Make no mistake; Senator John McCain is a good man. Senator John McCain is an American hero. As evident by his very eloquent concession, he shall continue to be a servant of this nation. I wish he, nor his republican colleagues no ill will. However, I remain ever cautious. For the Republican Party is returning to the proverbial drawing board and will eventually reinvent and rebuild.

Politics aside, this campaign was far more. It kindled our most intrinsic values of hope, optimism. As I celebrated with the best of them into the early morning of November 5th, I saw things that rocked my very core. Streets flooded with jubilant souls, horns honking, banners waving, and an indiscriminate expression of human love. This campaign did something to us – something absolutely divine.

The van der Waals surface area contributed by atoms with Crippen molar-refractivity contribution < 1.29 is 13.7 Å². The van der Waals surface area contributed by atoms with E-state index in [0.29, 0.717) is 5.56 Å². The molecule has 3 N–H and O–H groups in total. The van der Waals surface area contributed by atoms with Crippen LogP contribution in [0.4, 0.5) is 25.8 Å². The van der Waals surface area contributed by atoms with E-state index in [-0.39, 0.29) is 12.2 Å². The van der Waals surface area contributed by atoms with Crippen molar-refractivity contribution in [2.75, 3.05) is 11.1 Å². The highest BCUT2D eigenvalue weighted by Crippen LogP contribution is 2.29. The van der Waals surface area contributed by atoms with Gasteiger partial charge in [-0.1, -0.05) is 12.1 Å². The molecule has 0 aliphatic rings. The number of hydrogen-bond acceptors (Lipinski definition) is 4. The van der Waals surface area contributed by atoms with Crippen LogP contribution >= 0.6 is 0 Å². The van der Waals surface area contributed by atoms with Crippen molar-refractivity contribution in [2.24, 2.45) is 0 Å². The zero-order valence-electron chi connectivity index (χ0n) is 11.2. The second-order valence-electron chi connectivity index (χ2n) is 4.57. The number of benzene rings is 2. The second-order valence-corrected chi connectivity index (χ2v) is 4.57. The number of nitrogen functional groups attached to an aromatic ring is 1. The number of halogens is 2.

Politics included, this campaign awoke the better angels of the American nature, and as a result, bent the seemingly fixed lines that characterized the political map of red and blue states.

Even though most of us, in the generation of X, have never bore witness to such a monumental testament of the American will for change, the work is not done.

It is the duty of every American, regardless of political stripe or affiliation, to make sure that President-elect Obama does not walk alone. What he needs now is far more tangible than a vote. He needs our hearts, minds, and steadfast will. I stand before you ready to submit all three—with shining pride.